- Copyright © 2015, Environmental & Engineering Geoscience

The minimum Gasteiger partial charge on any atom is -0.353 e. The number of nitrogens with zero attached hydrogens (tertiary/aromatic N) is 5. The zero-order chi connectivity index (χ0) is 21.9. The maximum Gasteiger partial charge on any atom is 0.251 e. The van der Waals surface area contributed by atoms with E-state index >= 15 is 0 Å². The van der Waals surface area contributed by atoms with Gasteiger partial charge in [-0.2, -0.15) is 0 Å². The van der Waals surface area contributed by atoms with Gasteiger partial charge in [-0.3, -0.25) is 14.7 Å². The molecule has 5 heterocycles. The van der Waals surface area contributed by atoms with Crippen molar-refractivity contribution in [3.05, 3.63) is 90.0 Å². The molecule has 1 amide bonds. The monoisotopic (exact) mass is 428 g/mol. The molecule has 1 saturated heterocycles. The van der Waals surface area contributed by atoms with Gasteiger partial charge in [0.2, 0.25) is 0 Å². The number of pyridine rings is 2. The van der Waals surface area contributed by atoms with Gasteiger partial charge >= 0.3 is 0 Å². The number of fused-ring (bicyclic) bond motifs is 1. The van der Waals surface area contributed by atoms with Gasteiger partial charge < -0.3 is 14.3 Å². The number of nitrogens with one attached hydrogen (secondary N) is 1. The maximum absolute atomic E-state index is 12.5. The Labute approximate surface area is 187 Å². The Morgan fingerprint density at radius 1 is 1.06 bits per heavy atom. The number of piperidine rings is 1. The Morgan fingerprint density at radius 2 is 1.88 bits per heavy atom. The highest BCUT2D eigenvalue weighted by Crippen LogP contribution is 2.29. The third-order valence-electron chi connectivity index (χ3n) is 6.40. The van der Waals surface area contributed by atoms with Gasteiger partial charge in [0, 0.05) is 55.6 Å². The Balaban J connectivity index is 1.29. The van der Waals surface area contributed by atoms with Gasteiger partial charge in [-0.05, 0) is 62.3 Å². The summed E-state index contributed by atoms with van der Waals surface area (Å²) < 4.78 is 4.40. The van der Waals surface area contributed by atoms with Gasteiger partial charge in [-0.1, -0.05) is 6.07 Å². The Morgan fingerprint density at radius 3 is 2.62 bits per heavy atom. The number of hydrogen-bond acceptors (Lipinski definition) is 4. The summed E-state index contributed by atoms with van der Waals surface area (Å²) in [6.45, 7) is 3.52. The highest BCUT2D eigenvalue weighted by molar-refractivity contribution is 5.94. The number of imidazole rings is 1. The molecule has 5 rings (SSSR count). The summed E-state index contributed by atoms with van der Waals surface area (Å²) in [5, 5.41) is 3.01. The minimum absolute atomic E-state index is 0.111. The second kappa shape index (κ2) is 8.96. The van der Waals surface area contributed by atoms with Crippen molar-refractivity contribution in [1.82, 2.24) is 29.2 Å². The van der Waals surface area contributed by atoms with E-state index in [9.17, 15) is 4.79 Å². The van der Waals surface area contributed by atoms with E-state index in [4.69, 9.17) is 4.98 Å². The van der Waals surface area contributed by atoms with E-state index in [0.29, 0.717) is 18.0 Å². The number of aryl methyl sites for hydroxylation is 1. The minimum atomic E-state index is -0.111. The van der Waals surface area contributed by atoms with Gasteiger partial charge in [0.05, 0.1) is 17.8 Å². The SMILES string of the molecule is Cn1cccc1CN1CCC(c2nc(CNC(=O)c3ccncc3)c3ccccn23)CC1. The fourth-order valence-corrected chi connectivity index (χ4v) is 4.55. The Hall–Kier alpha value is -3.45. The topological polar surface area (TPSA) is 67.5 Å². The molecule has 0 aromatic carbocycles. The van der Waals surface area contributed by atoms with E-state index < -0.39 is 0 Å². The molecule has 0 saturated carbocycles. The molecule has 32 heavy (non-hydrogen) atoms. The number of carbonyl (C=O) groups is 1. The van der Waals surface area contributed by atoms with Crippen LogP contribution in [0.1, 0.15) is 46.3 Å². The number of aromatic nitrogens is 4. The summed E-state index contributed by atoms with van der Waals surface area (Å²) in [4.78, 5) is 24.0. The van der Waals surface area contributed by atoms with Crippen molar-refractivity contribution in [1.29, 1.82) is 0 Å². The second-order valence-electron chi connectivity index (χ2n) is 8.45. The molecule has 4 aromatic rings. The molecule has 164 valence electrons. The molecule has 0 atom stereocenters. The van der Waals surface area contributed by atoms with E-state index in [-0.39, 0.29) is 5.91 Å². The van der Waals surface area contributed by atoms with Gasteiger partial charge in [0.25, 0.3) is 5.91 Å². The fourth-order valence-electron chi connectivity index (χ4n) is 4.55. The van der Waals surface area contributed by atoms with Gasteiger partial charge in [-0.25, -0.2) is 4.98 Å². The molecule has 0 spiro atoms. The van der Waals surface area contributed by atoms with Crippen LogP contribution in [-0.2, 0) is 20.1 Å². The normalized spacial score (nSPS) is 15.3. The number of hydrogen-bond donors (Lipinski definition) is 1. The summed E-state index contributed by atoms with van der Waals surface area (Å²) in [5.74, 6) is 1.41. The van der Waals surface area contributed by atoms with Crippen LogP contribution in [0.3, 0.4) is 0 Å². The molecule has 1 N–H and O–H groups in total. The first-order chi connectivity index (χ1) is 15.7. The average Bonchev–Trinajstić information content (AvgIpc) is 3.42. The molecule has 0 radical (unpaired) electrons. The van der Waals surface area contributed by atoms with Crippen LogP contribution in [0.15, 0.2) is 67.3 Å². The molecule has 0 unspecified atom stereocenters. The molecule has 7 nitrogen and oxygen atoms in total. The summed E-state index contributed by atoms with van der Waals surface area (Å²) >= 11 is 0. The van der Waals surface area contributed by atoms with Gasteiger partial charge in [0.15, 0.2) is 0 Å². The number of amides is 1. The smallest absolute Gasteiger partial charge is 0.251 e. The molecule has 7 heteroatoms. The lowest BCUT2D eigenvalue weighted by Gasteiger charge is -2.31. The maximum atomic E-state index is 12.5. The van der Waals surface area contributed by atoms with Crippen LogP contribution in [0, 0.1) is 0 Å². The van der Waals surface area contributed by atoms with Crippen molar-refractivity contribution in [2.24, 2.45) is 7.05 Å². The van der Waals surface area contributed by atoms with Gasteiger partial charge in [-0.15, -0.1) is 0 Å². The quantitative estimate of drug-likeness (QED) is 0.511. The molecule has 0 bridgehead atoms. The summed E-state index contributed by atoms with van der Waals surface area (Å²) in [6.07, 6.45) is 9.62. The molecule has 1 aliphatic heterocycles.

Vertical or sub-vertical discontinuities striking parallel to rock cuts are dangerous because toppling and spontaneous raveling failures can initiate from these surfaces, creating hazards below. At the same time these surfaces are often hidden, because they do not daylight into the cut on either side, and any trace of the discontinuity that might be seen at the top of the cut is obscured by overburden. These hidden discontinuities can often be detected by Ground Penetrating Radar (GPR). Used in conjunction with Terrestrial LIDAR (LIght Detection And Ranging), it is possible to accurately measure the orientation of these hidden discontinuities. The method presented in this paper establishes three control points on the surface of the rock cut. At each control point the global coordinates are measured using LIDAR. GPR soundings at each control point are used to measure the perpendicular horizontal distance (depth) to any discontinuities hidden behind the rock face by GPR. The true perpendicular distance is added to the GPR coordinates at each control point to form three new control points on the surface of each of the hidden discontinuities. Using the three point method the orientation of the hidden discontinuity is calculated.